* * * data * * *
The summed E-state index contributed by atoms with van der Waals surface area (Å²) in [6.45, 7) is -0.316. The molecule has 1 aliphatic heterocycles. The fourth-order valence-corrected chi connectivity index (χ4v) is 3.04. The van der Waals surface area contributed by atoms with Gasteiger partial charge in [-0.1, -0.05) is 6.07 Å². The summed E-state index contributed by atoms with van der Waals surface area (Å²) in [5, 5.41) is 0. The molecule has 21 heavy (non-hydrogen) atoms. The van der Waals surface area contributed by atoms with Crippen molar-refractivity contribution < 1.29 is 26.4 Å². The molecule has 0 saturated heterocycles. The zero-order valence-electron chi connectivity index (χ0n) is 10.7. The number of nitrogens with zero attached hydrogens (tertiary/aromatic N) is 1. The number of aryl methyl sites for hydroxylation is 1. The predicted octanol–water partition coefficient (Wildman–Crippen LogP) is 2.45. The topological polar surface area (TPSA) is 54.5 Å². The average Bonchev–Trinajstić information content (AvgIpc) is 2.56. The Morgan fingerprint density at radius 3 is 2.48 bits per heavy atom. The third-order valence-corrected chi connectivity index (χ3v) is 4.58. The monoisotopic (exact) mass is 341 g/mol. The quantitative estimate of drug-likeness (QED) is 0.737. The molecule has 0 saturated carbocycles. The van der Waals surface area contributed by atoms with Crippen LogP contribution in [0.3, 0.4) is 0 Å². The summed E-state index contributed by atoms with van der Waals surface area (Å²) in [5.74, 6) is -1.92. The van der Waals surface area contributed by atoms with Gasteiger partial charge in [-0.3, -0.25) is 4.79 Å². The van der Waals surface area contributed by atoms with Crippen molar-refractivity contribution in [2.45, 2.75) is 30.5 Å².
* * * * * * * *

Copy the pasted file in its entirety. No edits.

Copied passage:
The summed E-state index contributed by atoms with van der Waals surface area (Å²) in [6.45, 7) is -0.316. The molecule has 1 aliphatic heterocycles. The fourth-order valence-corrected chi connectivity index (χ4v) is 3.04. The van der Waals surface area contributed by atoms with Gasteiger partial charge in [-0.1, -0.05) is 6.07 Å². The summed E-state index contributed by atoms with van der Waals surface area (Å²) in [5, 5.41) is 0. The molecule has 21 heavy (non-hydrogen) atoms. The van der Waals surface area contributed by atoms with Crippen molar-refractivity contribution < 1.29 is 26.4 Å². The molecule has 0 saturated heterocycles. The zero-order valence-electron chi connectivity index (χ0n) is 10.7. The number of nitrogens with zero attached hydrogens (tertiary/aromatic N) is 1. The number of aryl methyl sites for hydroxylation is 1. The predicted octanol–water partition coefficient (Wildman–Crippen LogP) is 2.45. The topological polar surface area (TPSA) is 54.5 Å². The average Bonchev–Trinajstić information content (AvgIpc) is 2.56. The Morgan fingerprint density at radius 3 is 2.48 bits per heavy atom. The third-order valence-corrected chi connectivity index (χ3v) is 4.58. The monoisotopic (exact) mass is 341 g/mol. The quantitative estimate of drug-likeness (QED) is 0.737. The molecule has 0 saturated carbocycles. The van der Waals surface area contributed by atoms with Crippen LogP contribution in [0.3, 0.4) is 0 Å². The summed E-state index contributed by atoms with van der Waals surface area (Å²) in [5.74, 6) is -1.92. The van der Waals surface area contributed by atoms with Gasteiger partial charge in [-0.3, -0.25) is 4.79 Å². The van der Waals surface area contributed by atoms with Crippen molar-refractivity contribution in [2.45, 2.75) is 30.5 Å².